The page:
Although the manuscript’s paper was in good condition overall, tidelines from historical water damage had obscured the text and caused pigments to migrate in a number of places. In others, copper green pigment had caused the substrate to oxidise heavily along border illuminations, leading to sheer cracks along the borders. The structure of the manuscript was in poor condition, with a number of borderline textblock breaks, and the shape of the spine was heavily distorted and concave. The cover was also in bad condition, with the boards being entirely detached, and with broken corners and surface dirt.
Jasdip had to separate the textblock into its sections, securing tears and breaks using fine Japanese paper. The manuscript had been used over the centuries as a working document, and contained many historical repairs carried out by conservators in the past to repair mechanical damage. These were to be removed where they caused damage or obscured the text, such as on the first bifolio where they covered part of the illumination; but in most other places they were left intact as they form part of the manuscript’s history and are evidence of its usage.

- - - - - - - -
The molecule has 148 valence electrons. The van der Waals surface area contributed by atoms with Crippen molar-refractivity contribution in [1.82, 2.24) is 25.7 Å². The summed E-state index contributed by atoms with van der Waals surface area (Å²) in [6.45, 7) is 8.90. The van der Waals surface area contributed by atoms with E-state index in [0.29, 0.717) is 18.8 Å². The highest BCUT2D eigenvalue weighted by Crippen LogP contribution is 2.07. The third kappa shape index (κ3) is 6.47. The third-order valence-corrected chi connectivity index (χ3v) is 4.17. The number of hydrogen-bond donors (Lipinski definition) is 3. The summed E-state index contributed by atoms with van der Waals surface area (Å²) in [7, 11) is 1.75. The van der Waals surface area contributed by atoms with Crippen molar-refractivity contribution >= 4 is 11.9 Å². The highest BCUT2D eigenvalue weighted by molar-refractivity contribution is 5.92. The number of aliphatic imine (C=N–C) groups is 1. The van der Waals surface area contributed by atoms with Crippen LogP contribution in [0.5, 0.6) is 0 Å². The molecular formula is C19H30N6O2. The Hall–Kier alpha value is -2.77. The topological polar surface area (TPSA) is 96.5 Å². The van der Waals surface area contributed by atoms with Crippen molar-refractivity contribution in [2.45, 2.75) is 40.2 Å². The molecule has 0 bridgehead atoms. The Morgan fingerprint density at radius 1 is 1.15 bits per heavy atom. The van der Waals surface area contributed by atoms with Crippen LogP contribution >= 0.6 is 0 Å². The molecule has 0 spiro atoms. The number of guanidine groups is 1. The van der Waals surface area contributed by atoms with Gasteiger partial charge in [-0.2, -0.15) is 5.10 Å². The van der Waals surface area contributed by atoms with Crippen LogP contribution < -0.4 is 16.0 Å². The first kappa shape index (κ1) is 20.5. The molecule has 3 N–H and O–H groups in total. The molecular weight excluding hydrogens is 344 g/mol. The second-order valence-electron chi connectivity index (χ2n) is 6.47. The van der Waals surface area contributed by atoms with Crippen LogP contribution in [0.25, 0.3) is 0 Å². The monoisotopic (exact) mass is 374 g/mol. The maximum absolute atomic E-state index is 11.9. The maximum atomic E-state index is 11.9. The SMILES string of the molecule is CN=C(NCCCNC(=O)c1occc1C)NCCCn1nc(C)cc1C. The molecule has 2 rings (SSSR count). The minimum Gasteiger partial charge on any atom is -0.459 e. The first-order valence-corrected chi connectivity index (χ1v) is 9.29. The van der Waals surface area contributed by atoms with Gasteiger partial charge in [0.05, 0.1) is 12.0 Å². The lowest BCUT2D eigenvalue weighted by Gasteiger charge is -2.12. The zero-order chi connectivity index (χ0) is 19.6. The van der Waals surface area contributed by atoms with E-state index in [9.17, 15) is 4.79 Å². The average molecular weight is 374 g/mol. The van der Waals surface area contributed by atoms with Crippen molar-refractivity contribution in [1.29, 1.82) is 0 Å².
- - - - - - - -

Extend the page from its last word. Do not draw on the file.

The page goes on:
As well as the paper repairs and surface cleaning, Jasdip also had to re-sew the entire manuscript. This was a complex process that required a sophisticated approach, and in the end new endbands were sewn through an aerocotton lining, around a core of twisted linen/polyester braid. The colour of the secondary sewing matched the red/cream combination of the original.
The end product is a manuscript which looks completely revitalised, and which can now be used by researchers; where previously any use of the manuscript would cause further damage to the folios and structure. Jasdip also designed new handling instructions for the manuscript, which are based on the innate structure of the volume and stem from the context within which it would have originally been used. This is important to help prevent damage to the manuscript in future.
We are enormously grateful to Jasdip and Bethia for their work on our collections. Both of them demonstrated huge care, consideration and expertise, and they have helped to ensure the survival of these important objects for future generations of researchers. We hope that the experience serves them well not only for the successful completion of their Master’s degrees, but also as a reference point in their future careers. We are also very grateful to Camberwell College of Arts, and the programme staff Jocelyn Cuming and Eleni Katsiani, for working with us over the past year, and look forward to hopefully welcoming more students from Camberwell to help conserve our collections in the future.